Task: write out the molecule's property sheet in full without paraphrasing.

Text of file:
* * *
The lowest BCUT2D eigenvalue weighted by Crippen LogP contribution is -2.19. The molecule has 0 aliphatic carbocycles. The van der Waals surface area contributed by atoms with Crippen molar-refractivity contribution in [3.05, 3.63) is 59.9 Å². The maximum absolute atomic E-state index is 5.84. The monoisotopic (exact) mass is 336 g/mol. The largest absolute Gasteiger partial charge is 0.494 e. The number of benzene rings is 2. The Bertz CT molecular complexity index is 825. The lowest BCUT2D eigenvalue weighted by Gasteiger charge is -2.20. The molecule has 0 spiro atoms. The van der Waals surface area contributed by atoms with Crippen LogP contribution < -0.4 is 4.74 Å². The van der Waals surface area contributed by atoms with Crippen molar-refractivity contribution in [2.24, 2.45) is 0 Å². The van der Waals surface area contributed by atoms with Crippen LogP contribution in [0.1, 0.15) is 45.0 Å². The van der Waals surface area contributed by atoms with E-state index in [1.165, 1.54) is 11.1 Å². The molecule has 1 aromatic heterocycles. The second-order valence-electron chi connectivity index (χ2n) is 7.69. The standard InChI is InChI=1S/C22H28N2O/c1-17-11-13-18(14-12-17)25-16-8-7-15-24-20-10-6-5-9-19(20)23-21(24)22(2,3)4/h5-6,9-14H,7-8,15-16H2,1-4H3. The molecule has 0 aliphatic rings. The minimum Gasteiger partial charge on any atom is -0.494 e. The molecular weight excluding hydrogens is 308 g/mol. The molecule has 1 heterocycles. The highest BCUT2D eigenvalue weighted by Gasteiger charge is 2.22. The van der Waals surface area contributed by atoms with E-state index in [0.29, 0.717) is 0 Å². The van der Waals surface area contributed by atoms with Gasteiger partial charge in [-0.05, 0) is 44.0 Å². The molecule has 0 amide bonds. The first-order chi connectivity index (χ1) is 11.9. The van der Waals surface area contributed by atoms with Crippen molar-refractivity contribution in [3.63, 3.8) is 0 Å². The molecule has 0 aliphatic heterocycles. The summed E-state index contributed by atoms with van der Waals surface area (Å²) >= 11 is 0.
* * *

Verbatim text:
The lowest BCUT2D eigenvalue weighted by Crippen LogP contribution is -2.19. The molecule has 0 aliphatic carbocycles. The van der Waals surface area contributed by atoms with Crippen molar-refractivity contribution in [3.05, 3.63) is 59.9 Å². The maximum absolute atomic E-state index is 5.84. The monoisotopic (exact) mass is 336 g/mol. The largest absolute Gasteiger partial charge is 0.494 e. The number of benzene rings is 2. The Bertz CT molecular complexity index is 825. The lowest BCUT2D eigenvalue weighted by Gasteiger charge is -2.20. The molecule has 0 spiro atoms. The van der Waals surface area contributed by atoms with Crippen LogP contribution < -0.4 is 4.74 Å². The van der Waals surface area contributed by atoms with Crippen molar-refractivity contribution in [2.24, 2.45) is 0 Å². The van der Waals surface area contributed by atoms with Crippen LogP contribution in [0.1, 0.15) is 45.0 Å². The van der Waals surface area contributed by atoms with E-state index in [1.165, 1.54) is 11.1 Å². The molecule has 1 aromatic heterocycles. The second-order valence-electron chi connectivity index (χ2n) is 7.69. The standard InChI is InChI=1S/C22H28N2O/c1-17-11-13-18(14-12-17)25-16-8-7-15-24-20-10-6-5-9-19(20)23-21(24)22(2,3)4/h5-6,9-14H,7-8,15-16H2,1-4H3. The molecule has 0 aliphatic rings. The minimum Gasteiger partial charge on any atom is -0.494 e. The molecular weight excluding hydrogens is 308 g/mol. The molecule has 1 heterocycles. The highest BCUT2D eigenvalue weighted by Gasteiger charge is 2.22. The van der Waals surface area contributed by atoms with E-state index in [0.29, 0.717) is 0 Å². The van der Waals surface area contributed by atoms with Gasteiger partial charge in [-0.05, 0) is 44.0 Å². The molecule has 0 amide bonds. The first-order chi connectivity index (χ1) is 11.9. The van der Waals surface area contributed by atoms with Crippen molar-refractivity contribution in [3.63, 3.8) is 0 Å². The molecule has 0 aliphatic heterocycles. The summed E-state index contributed by atoms with van der Waals surface area (Å²) >= 11 is 0.